Federal Circuit: When are Subsidiaries Covered in a License Agreement?

Imation v. Koninklijke Philips Electronics200911040909.jpg (Fed. Cir. 2009)

At its heart, this case is simply one of contract interpretation.

Philips and Imation (via 3M) had originally cross-licensed a set of patents relating to CD and DVD technology. The agreement expired in 2000, although the licenses themselves were irrevocable and continued. After 2000 several subsidiaries were formed (GDM and Memorex), and Philips argued that those companies activities were not licensed because the companies were formed after expiration of the agreement.

On appeal, the Federal Circuit held that the later-formed subsidiaries were included within the original grant of rights just like future inventions are included within properly drafted assignment agreements. In the license states that Philips “agrees to grant and does hereby grant to [Imation] and its Subsidiaries a personal, non-exclusive, indivisible, nontransferable, irrevocable, worldwide, royalty-free license.” According to the court, that grant is a ” singular, present grant to a class composed of Imation and its Subsidiaries of rights to existing and future patents that fall within the definition of ‘Licensed Patents.’” Philips (losing) argument was that the grant language formed “multiple licenses over time.” Under that theory, no license would be granted to subsidiaries formed after 2000.

Reversed and Remanded

Notes:

  • Read the Decision: 09-1208.pdf
  • Oddly in July 2009, the parties announced that the litigation had been settled. Link.

16 thoughts on “Federal Circuit: When are Subsidiaries Covered in a License Agreement?

  1. Patrick, also consider that the definition of Licensed Patent referred to Agreement’s expiration date while the definition of Subsidiary did not.

    But as I said, the Philips definition is nonsensical from a practical point of view. Had the issue ever come up during negotiation, no company would have agreed that the paid up license would have been effective only to the exact corporate structure in place at the expiration of the capture period.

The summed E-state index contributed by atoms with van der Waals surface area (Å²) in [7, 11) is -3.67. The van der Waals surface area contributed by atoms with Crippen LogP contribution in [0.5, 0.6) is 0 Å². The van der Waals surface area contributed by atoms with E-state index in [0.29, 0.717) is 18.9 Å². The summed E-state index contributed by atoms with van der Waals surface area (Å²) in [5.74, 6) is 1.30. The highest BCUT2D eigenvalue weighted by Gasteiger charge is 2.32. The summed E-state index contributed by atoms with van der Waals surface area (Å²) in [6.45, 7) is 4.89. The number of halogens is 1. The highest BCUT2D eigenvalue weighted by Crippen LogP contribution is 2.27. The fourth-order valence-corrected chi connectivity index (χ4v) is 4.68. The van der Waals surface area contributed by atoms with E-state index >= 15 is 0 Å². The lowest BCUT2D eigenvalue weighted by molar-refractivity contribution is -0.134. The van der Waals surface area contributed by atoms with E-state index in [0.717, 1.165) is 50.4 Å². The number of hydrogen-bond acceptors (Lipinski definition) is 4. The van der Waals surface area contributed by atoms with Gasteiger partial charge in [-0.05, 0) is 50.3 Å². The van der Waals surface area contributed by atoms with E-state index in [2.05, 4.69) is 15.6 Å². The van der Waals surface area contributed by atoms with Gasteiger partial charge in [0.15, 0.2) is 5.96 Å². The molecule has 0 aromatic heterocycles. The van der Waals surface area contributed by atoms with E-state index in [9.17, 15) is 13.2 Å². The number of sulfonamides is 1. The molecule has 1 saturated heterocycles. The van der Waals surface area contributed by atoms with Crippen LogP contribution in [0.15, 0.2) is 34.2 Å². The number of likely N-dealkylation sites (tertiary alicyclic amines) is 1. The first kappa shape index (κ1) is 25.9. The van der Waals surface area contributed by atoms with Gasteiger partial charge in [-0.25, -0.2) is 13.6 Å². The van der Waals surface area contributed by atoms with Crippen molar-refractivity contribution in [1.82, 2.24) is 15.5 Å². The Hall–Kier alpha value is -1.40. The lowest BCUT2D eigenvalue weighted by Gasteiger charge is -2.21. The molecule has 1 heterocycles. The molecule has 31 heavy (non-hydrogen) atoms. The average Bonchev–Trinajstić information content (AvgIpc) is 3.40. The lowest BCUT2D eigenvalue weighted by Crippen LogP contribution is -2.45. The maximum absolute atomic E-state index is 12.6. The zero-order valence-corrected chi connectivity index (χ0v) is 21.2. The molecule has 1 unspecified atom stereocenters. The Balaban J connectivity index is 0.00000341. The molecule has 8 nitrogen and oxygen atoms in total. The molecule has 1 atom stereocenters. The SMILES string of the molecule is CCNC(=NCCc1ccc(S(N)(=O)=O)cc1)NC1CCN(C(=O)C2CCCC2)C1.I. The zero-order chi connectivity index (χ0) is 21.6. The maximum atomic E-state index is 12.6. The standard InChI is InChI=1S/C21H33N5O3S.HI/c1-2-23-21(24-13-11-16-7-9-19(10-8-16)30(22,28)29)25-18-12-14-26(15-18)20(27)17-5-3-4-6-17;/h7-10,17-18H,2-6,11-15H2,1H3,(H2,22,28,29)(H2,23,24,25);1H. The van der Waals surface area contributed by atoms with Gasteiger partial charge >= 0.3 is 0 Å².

Philips is clearly overreaching here, which will be noted to those who do business with that company in the future.

  2. Patrick says:

    “Only pre-existing license obligations continued in perpetuity”

    Yes, that’s correct, but was there a pre-existing license obligation to extend the license to anyone who became a subsidiary hereafter? That’s all that’s required to reach the CAFC’s result and that’s how I read the contract.

    I don’t believe hereafter meant up until March 2000. Why even use that word without qualification?

  3. Ned, check out my post for more detail on my argument. Too much to reprint here…

    And the “term” ended the agreement (“[t]he term of this Agreement shall expire on March 1, 2000″). Seems clear to me. Only pre-existing license obligations continued in perpetuity. As I pointed out in my post, the CAFC effectively re-wrote the contract to capture what the panel decided the parties intended. This was inappropriate. Enforce the agreement as it is written; if the intent is unclear, that’s what trials are for.

  4. Off-topic, perhaps, but are the shortened URLs really necessary? We have no way to tell from those URLs whether the site we’re about to visit might be safe-for-work or not.

  5. Patrick, the “term” ended the capture period for new patents. This is typical of cross licenses. But, since the patent licenses continue for the life of the patents, it would make no sense whatsoever for the licenses to be frozen to the exact corporate structure that existed on the date of expiration. Had either side ever proposed such during negotiation, I assure you that a provision would have been added to clarify that the expiration date went only to the capture period and it did not affect corporate structure.

  6. My guess is that the settlement is similar to the one that was in place in Microsoft v. AT&T. By the time that case got to the Supreme Court the only issue was the amount that Microsoft would pay AT&T and the parties had privately agreed that Microsoft would pay X if AT&T won and Y (where Y

    Presumably, there are settlement terms that will or won’t kick in because of the CAFC’s decision. Imitation might also be entitled to a rebate under the terms of the settlement.

  7. Someone please help me.

    If this case settled in July why was this decision even issued?

    I agree with the decision on the merits, I just don’t understand the procedure.

  8. Note to Mooney,

    As noted by Mr. Heller, contracts are a place where draftsmanship CAN make a difference. Different draftsmanship on the new rules would have been lipstick on a Mooney, the rules would have been just as ugly and just as worthy of being stricken down…

  9. Without getting too deeply into the issue, it appears that Philip’s real complaint here was that these so-called subsidiaries were really joint ventures Imation formed with third parties that Philips did not want to license for its own reasons.

    Phillips could’ve prevented the situation if it had drafted its license agreements more carefully. The Federal Circuit is correct in its textual analysis.

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